Piezonuclear reactions, which occur in inert and nonradioactive elements, are induced by high pressure and, in particular, by brittle fracture phenomena in solids under compression. These low energy reactions generally take place in nuclei with an atomic weight that is lower or equal to that of iron (Fe). The experimental evidence, obtained from repeatable measurements of neutron emissions, can be also recognized considering the anomalous chemical balances of the major events that have affected the Earth's crust, oceans and atmosphere, over the last four billion years. These anomalies include: (i) the abrupt variations in the most abundant elements in correspondence to the formation of tectonic plates; (ii) the Great Oxidation Event (2.7 to 2.4 billion years ago), with a sharp increase in atmospheric oxygen and the subsequent origin of life; (iii) the increase of carbon and nytrogen concentrations in the primordial atmosphere.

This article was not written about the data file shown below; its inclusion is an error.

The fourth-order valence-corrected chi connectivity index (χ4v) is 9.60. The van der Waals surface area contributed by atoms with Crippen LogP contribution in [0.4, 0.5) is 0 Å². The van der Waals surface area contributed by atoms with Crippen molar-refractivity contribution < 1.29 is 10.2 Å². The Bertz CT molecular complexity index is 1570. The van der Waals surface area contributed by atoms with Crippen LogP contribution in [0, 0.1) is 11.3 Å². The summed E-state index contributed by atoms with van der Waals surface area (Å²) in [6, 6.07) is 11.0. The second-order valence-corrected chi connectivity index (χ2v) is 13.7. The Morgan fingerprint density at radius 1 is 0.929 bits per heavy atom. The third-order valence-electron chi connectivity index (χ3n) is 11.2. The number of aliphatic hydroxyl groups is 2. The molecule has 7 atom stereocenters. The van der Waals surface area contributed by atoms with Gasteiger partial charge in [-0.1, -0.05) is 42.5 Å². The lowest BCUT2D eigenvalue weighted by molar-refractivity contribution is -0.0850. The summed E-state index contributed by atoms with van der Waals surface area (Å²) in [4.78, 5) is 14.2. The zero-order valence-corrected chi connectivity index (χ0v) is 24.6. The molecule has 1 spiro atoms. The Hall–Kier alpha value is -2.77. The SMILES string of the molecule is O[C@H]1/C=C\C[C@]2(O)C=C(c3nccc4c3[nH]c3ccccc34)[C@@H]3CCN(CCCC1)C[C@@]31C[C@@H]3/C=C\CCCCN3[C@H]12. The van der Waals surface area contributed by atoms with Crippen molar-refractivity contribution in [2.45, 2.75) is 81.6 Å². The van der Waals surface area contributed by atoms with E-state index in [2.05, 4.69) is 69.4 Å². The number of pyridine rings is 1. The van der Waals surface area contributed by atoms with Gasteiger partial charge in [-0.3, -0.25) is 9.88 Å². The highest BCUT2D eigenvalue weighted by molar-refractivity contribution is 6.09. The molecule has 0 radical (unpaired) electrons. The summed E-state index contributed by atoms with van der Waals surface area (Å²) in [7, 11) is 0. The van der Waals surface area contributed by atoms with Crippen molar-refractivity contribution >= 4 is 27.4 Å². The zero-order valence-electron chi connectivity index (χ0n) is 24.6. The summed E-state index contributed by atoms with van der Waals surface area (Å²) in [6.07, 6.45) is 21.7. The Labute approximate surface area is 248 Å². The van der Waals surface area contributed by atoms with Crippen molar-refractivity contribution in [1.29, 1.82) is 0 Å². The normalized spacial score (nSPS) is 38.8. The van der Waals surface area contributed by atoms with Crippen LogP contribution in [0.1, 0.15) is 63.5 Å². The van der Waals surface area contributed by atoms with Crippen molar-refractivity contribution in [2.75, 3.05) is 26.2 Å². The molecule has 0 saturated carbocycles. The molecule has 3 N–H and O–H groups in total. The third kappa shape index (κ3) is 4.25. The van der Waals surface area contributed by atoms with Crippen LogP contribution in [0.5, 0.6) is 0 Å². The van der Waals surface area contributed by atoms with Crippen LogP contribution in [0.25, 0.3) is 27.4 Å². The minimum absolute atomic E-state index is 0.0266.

|Titolo:||An indirect evidence of piezonuclear fission reactions: Geomechanical and geochemical evolution in the Earth’s Crust|
|Data di pubblicazione:||2012|
|Digital Object Identifier (DOI):||http://dx.doi.org/10.1134/S1029959912010043|
|Appare nelle tipologie:||1.1 Articolo in rivista|
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